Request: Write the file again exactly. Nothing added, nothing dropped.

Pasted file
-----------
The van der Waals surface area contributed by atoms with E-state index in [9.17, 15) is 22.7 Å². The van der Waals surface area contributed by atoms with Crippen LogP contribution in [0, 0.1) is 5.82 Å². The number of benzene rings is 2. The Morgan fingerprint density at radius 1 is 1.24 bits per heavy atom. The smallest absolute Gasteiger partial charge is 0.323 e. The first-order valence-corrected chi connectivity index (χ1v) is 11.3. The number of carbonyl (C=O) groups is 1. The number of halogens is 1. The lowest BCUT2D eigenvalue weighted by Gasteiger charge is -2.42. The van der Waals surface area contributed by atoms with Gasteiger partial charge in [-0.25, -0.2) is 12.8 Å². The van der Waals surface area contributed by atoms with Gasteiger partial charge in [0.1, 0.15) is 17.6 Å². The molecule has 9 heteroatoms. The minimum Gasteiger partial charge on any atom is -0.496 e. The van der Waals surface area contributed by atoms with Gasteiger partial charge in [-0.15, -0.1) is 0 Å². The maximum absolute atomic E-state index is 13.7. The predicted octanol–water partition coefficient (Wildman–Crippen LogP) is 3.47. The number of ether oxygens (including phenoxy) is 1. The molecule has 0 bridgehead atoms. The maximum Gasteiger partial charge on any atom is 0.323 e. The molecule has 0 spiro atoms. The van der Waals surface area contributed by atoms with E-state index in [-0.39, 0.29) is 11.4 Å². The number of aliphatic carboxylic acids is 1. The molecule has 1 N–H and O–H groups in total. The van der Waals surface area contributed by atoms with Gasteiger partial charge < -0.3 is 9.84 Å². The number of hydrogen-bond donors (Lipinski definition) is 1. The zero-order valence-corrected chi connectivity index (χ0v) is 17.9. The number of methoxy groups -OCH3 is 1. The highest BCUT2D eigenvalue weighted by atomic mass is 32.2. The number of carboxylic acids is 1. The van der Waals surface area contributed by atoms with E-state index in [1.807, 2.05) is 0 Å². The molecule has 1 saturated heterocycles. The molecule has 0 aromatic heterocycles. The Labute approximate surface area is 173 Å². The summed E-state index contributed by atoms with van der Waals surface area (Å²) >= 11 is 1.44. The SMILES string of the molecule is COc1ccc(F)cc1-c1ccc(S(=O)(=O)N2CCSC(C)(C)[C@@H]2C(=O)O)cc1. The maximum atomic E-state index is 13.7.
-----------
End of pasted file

The van der Waals surface area contributed by atoms with E-state index in [9.17, 15) is 22.7 Å². The van der Waals surface area contributed by atoms with Crippen LogP contribution in [0, 0.1) is 5.82 Å². The number of benzene rings is 2. The Morgan fingerprint density at radius 1 is 1.24 bits per heavy atom. The smallest absolute Gasteiger partial charge is 0.323 e. The first-order valence-corrected chi connectivity index (χ1v) is 11.3. The number of carbonyl (C=O) groups is 1. The number of halogens is 1. The lowest BCUT2D eigenvalue weighted by Gasteiger charge is -2.42. The van der Waals surface area contributed by atoms with Gasteiger partial charge in [-0.25, -0.2) is 12.8 Å². The van der Waals surface area contributed by atoms with Gasteiger partial charge in [0.1, 0.15) is 17.6 Å². The molecule has 9 heteroatoms. The minimum Gasteiger partial charge on any atom is -0.496 e. The van der Waals surface area contributed by atoms with Gasteiger partial charge in [-0.15, -0.1) is 0 Å². The maximum absolute atomic E-state index is 13.7. The predicted octanol–water partition coefficient (Wildman–Crippen LogP) is 3.47. The number of ether oxygens (including phenoxy) is 1. The molecule has 0 bridgehead atoms. The maximum Gasteiger partial charge on any atom is 0.323 e. The molecule has 0 spiro atoms. The van der Waals surface area contributed by atoms with E-state index in [-0.39, 0.29) is 11.4 Å². The number of aliphatic carboxylic acids is 1. The molecule has 1 N–H and O–H groups in total. The van der Waals surface area contributed by atoms with Gasteiger partial charge < -0.3 is 9.84 Å². The number of hydrogen-bond donors (Lipinski definition) is 1. The zero-order valence-corrected chi connectivity index (χ0v) is 17.9. The number of methoxy groups -OCH3 is 1. The highest BCUT2D eigenvalue weighted by atomic mass is 32.2. The number of carboxylic acids is 1. The van der Waals surface area contributed by atoms with E-state index in [1.807, 2.05) is 0 Å². The molecule has 1 saturated heterocycles. The molecule has 0 aromatic heterocycles. The Labute approximate surface area is 173 Å². The summed E-state index contributed by atoms with van der Waals surface area (Å²) >= 11 is 1.44. The SMILES string of the molecule is COc1ccc(F)cc1-c1ccc(S(=O)(=O)N2CCSC(C)(C)[C@@H]2C(=O)O)cc1. The maximum atomic E-state index is 13.7.